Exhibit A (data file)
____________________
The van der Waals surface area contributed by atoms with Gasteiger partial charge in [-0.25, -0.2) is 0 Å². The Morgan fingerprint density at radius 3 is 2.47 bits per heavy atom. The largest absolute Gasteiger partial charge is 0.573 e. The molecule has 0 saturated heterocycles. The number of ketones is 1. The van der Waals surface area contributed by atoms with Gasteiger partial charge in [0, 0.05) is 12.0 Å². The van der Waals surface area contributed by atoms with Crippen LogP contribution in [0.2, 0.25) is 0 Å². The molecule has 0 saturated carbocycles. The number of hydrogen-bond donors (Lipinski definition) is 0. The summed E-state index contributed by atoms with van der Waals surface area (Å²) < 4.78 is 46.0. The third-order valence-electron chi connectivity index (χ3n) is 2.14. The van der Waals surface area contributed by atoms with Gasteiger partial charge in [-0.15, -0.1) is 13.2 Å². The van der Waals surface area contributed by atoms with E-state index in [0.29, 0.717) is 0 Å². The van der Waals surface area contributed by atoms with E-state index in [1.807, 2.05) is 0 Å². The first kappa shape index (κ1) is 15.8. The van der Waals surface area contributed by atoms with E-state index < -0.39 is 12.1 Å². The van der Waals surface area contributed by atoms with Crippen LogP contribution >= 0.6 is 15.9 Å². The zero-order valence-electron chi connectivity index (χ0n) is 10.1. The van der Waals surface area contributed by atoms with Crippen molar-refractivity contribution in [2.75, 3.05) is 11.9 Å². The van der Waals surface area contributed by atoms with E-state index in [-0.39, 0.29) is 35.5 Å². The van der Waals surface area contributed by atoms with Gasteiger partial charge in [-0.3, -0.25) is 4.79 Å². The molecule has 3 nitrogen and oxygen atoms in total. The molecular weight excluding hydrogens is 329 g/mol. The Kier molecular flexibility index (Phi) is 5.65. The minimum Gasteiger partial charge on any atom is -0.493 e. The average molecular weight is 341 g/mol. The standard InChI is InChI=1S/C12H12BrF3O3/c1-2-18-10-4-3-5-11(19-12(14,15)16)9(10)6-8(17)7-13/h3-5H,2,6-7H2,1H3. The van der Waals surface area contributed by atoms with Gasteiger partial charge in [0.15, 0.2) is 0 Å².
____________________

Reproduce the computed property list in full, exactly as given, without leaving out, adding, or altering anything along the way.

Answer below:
The van der Waals surface area contributed by atoms with Gasteiger partial charge in [-0.25, -0.2) is 0 Å². The Morgan fingerprint density at radius 3 is 2.47 bits per heavy atom. The largest absolute Gasteiger partial charge is 0.573 e. The molecule has 0 saturated heterocycles. The number of ketones is 1. The van der Waals surface area contributed by atoms with Gasteiger partial charge in [0, 0.05) is 12.0 Å². The van der Waals surface area contributed by atoms with Crippen LogP contribution in [0.2, 0.25) is 0 Å². The molecule has 0 saturated carbocycles. The number of hydrogen-bond donors (Lipinski definition) is 0. The summed E-state index contributed by atoms with van der Waals surface area (Å²) < 4.78 is 46.0. The third-order valence-electron chi connectivity index (χ3n) is 2.14. The van der Waals surface area contributed by atoms with Gasteiger partial charge in [-0.15, -0.1) is 13.2 Å². The van der Waals surface area contributed by atoms with E-state index in [0.29, 0.717) is 0 Å². The van der Waals surface area contributed by atoms with E-state index in [1.807, 2.05) is 0 Å². The first kappa shape index (κ1) is 15.8. The van der Waals surface area contributed by atoms with E-state index < -0.39 is 12.1 Å². The van der Waals surface area contributed by atoms with Crippen LogP contribution >= 0.6 is 15.9 Å². The zero-order valence-electron chi connectivity index (χ0n) is 10.1. The van der Waals surface area contributed by atoms with Crippen molar-refractivity contribution in [2.75, 3.05) is 11.9 Å². The van der Waals surface area contributed by atoms with E-state index in [-0.39, 0.29) is 35.5 Å². The van der Waals surface area contributed by atoms with Gasteiger partial charge in [-0.3, -0.25) is 4.79 Å². The molecule has 3 nitrogen and oxygen atoms in total. The molecular weight excluding hydrogens is 329 g/mol. The Kier molecular flexibility index (Phi) is 5.65. The minimum Gasteiger partial charge on any atom is -0.493 e. The average molecular weight is 341 g/mol. The standard InChI is InChI=1S/C12H12BrF3O3/c1-2-18-10-4-3-5-11(19-12(14,15)16)9(10)6-8(17)7-13/h3-5H,2,6-7H2,1H3. The van der Waals surface area contributed by atoms with Gasteiger partial charge in [0.15, 0.2) is 0 Å².